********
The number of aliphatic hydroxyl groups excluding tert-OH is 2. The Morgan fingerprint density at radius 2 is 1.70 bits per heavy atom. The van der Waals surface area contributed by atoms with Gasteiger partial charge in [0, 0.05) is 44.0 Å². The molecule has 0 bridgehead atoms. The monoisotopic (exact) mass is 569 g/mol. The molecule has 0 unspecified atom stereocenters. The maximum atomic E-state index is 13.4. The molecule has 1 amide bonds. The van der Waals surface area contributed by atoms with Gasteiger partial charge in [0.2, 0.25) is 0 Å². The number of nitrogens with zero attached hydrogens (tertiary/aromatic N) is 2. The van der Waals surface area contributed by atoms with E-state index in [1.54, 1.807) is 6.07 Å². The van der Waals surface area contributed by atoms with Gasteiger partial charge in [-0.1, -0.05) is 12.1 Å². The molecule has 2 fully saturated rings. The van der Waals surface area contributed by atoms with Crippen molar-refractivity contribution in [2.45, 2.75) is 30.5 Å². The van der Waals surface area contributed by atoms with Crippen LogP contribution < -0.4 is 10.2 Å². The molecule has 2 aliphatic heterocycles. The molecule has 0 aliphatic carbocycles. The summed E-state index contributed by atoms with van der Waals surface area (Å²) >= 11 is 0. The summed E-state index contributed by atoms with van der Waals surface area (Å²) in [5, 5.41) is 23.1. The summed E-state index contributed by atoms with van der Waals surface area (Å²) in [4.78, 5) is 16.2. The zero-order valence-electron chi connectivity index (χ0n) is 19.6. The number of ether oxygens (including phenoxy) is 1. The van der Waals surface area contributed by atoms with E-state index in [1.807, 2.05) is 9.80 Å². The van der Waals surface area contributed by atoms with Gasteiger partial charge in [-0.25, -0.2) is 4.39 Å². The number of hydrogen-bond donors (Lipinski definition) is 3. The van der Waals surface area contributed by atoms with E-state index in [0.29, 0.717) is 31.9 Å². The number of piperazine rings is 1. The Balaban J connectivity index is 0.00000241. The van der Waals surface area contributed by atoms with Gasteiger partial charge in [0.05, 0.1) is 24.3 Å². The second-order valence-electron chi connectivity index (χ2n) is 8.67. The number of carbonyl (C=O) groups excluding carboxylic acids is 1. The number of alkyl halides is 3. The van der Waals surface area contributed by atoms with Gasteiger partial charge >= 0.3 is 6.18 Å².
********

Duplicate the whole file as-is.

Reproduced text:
The number of aliphatic hydroxyl groups excluding tert-OH is 2. The Morgan fingerprint density at radius 2 is 1.70 bits per heavy atom. The van der Waals surface area contributed by atoms with Gasteiger partial charge in [0, 0.05) is 44.0 Å². The molecule has 0 bridgehead atoms. The monoisotopic (exact) mass is 569 g/mol. The molecule has 0 unspecified atom stereocenters. The maximum atomic E-state index is 13.4. The molecule has 1 amide bonds. The van der Waals surface area contributed by atoms with Gasteiger partial charge in [0.2, 0.25) is 0 Å². The number of nitrogens with zero attached hydrogens (tertiary/aromatic N) is 2. The van der Waals surface area contributed by atoms with E-state index in [1.54, 1.807) is 6.07 Å². The van der Waals surface area contributed by atoms with Gasteiger partial charge in [-0.1, -0.05) is 12.1 Å². The molecule has 2 fully saturated rings. The van der Waals surface area contributed by atoms with Crippen molar-refractivity contribution in [2.45, 2.75) is 30.5 Å². The van der Waals surface area contributed by atoms with Crippen LogP contribution < -0.4 is 10.2 Å². The molecule has 2 aliphatic heterocycles. The molecule has 0 aliphatic carbocycles. The summed E-state index contributed by atoms with van der Waals surface area (Å²) >= 11 is 0. The summed E-state index contributed by atoms with van der Waals surface area (Å²) in [5, 5.41) is 23.1. The summed E-state index contributed by atoms with van der Waals surface area (Å²) in [4.78, 5) is 16.2. The zero-order valence-electron chi connectivity index (χ0n) is 19.6. The number of ether oxygens (including phenoxy) is 1. The van der Waals surface area contributed by atoms with E-state index in [1.807, 2.05) is 9.80 Å². The van der Waals surface area contributed by atoms with Gasteiger partial charge in [-0.25, -0.2) is 4.39 Å². The number of hydrogen-bond donors (Lipinski definition) is 3. The van der Waals surface area contributed by atoms with E-state index in [0.29, 0.717) is 31.9 Å². The number of piperazine rings is 1. The Balaban J connectivity index is 0.00000241. The van der Waals surface area contributed by atoms with Gasteiger partial charge in [0.05, 0.1) is 24.3 Å². The second-order valence-electron chi connectivity index (χ2n) is 8.67. The number of carbonyl (C=O) groups excluding carboxylic acids is 1. The number of alkyl halides is 3. The van der Waals surface area contributed by atoms with Gasteiger partial charge >= 0.3 is 6.18 Å².